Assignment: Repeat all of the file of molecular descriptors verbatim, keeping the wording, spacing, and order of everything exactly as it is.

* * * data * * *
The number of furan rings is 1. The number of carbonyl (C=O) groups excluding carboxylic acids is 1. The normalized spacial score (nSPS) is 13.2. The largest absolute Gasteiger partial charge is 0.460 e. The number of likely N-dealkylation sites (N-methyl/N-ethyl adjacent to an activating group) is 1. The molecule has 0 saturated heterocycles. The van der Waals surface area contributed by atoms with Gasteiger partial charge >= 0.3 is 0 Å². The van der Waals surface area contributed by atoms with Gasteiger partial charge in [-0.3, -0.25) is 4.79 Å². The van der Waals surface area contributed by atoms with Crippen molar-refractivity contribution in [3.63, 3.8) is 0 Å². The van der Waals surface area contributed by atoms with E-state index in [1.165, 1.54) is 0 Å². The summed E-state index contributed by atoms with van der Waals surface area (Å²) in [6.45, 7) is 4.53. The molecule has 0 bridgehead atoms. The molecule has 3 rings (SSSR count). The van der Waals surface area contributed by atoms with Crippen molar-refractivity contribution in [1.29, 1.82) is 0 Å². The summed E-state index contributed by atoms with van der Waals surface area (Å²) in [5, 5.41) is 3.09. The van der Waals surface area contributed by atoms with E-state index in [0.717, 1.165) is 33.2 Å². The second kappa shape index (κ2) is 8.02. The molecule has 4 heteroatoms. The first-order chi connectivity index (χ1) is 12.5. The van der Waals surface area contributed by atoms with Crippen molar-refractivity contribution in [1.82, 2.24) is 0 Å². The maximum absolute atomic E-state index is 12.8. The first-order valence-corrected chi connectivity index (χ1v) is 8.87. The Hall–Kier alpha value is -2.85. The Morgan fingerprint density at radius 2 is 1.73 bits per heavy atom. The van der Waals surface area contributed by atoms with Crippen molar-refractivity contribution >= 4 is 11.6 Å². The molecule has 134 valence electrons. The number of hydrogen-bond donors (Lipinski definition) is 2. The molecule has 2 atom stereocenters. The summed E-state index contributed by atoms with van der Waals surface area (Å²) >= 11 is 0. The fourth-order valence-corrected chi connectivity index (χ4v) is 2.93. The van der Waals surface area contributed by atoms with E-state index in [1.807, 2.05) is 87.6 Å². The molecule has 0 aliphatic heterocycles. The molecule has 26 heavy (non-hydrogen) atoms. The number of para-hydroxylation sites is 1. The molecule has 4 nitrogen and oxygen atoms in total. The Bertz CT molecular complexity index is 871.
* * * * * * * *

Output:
The number of furan rings is 1. The number of carbonyl (C=O) groups excluding carboxylic acids is 1. The normalized spacial score (nSPS) is 13.2. The largest absolute Gasteiger partial charge is 0.460 e. The number of likely N-dealkylation sites (N-methyl/N-ethyl adjacent to an activating group) is 1. The molecule has 0 saturated heterocycles. The van der Waals surface area contributed by atoms with Gasteiger partial charge >= 0.3 is 0 Å². The van der Waals surface area contributed by atoms with Gasteiger partial charge in [-0.3, -0.25) is 4.79 Å². The van der Waals surface area contributed by atoms with Crippen molar-refractivity contribution in [3.63, 3.8) is 0 Å². The van der Waals surface area contributed by atoms with E-state index in [1.165, 1.54) is 0 Å². The summed E-state index contributed by atoms with van der Waals surface area (Å²) in [6.45, 7) is 4.53. The molecule has 0 bridgehead atoms. The molecule has 3 rings (SSSR count). The van der Waals surface area contributed by atoms with Crippen molar-refractivity contribution in [1.29, 1.82) is 0 Å². The summed E-state index contributed by atoms with van der Waals surface area (Å²) in [5, 5.41) is 3.09. The van der Waals surface area contributed by atoms with E-state index in [0.717, 1.165) is 33.2 Å². The second kappa shape index (κ2) is 8.02. The molecule has 4 heteroatoms. The first-order chi connectivity index (χ1) is 12.5. The van der Waals surface area contributed by atoms with Crippen molar-refractivity contribution in [1.82, 2.24) is 0 Å². The maximum absolute atomic E-state index is 12.8. The first-order valence-corrected chi connectivity index (χ1v) is 8.87. The Hall–Kier alpha value is -2.85. The Morgan fingerprint density at radius 2 is 1.73 bits per heavy atom. The van der Waals surface area contributed by atoms with Crippen molar-refractivity contribution >= 4 is 11.6 Å². The molecule has 134 valence electrons. The number of hydrogen-bond donors (Lipinski definition) is 2. The molecule has 2 atom stereocenters. The summed E-state index contributed by atoms with van der Waals surface area (Å²) >= 11 is 0. The fourth-order valence-corrected chi connectivity index (χ4v) is 2.93. The van der Waals surface area contributed by atoms with E-state index in [1.807, 2.05) is 87.6 Å². The molecule has 0 aliphatic heterocycles. The molecule has 26 heavy (non-hydrogen) atoms. The number of para-hydroxylation sites is 1. The molecule has 4 nitrogen and oxygen atoms in total. The Bertz CT molecular complexity index is 871.